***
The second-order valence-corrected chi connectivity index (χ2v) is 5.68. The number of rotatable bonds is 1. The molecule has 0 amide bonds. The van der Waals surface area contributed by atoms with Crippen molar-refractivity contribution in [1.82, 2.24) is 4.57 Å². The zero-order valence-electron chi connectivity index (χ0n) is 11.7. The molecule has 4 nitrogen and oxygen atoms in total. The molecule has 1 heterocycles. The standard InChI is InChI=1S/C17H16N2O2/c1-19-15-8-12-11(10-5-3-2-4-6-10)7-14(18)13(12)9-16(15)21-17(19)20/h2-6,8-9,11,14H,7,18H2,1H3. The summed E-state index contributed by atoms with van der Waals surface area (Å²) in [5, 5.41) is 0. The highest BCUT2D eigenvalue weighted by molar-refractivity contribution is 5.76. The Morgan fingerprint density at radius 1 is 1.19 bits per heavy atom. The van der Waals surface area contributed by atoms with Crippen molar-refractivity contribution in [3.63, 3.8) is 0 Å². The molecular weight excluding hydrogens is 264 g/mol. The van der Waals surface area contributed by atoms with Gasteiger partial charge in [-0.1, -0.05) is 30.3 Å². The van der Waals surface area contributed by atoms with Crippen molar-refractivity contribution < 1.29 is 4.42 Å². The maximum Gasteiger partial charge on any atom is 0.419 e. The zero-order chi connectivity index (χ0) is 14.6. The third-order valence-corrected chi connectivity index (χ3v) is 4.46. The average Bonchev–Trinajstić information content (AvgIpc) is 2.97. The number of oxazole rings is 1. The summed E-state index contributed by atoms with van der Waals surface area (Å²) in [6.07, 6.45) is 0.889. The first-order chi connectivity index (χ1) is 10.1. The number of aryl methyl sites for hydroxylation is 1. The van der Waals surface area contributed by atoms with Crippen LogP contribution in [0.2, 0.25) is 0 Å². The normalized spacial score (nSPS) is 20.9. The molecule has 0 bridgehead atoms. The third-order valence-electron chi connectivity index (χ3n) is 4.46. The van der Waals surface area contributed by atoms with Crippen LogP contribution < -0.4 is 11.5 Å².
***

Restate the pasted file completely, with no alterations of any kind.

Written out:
The second-order valence-corrected chi connectivity index (χ2v) is 5.68. The number of rotatable bonds is 1. The molecule has 0 amide bonds. The van der Waals surface area contributed by atoms with Crippen molar-refractivity contribution in [1.82, 2.24) is 4.57 Å². The zero-order valence-electron chi connectivity index (χ0n) is 11.7. The molecule has 4 nitrogen and oxygen atoms in total. The molecule has 1 heterocycles. The standard InChI is InChI=1S/C17H16N2O2/c1-19-15-8-12-11(10-5-3-2-4-6-10)7-14(18)13(12)9-16(15)21-17(19)20/h2-6,8-9,11,14H,7,18H2,1H3. The summed E-state index contributed by atoms with van der Waals surface area (Å²) in [5, 5.41) is 0. The highest BCUT2D eigenvalue weighted by molar-refractivity contribution is 5.76. The Morgan fingerprint density at radius 1 is 1.19 bits per heavy atom. The van der Waals surface area contributed by atoms with Crippen molar-refractivity contribution in [3.63, 3.8) is 0 Å². The molecular weight excluding hydrogens is 264 g/mol. The van der Waals surface area contributed by atoms with Gasteiger partial charge in [-0.1, -0.05) is 30.3 Å². The van der Waals surface area contributed by atoms with Crippen molar-refractivity contribution < 1.29 is 4.42 Å². The maximum Gasteiger partial charge on any atom is 0.419 e. The zero-order chi connectivity index (χ0) is 14.6. The third-order valence-corrected chi connectivity index (χ3v) is 4.46. The average Bonchev–Trinajstić information content (AvgIpc) is 2.97. The number of oxazole rings is 1. The summed E-state index contributed by atoms with van der Waals surface area (Å²) in [6.07, 6.45) is 0.889. The first-order chi connectivity index (χ1) is 10.1. The number of aryl methyl sites for hydroxylation is 1. The van der Waals surface area contributed by atoms with Crippen LogP contribution in [0.2, 0.25) is 0 Å². The normalized spacial score (nSPS) is 20.9. The molecule has 0 bridgehead atoms. The third-order valence-electron chi connectivity index (χ3n) is 4.46. The van der Waals surface area contributed by atoms with Crippen LogP contribution < -0.4 is 11.5 Å².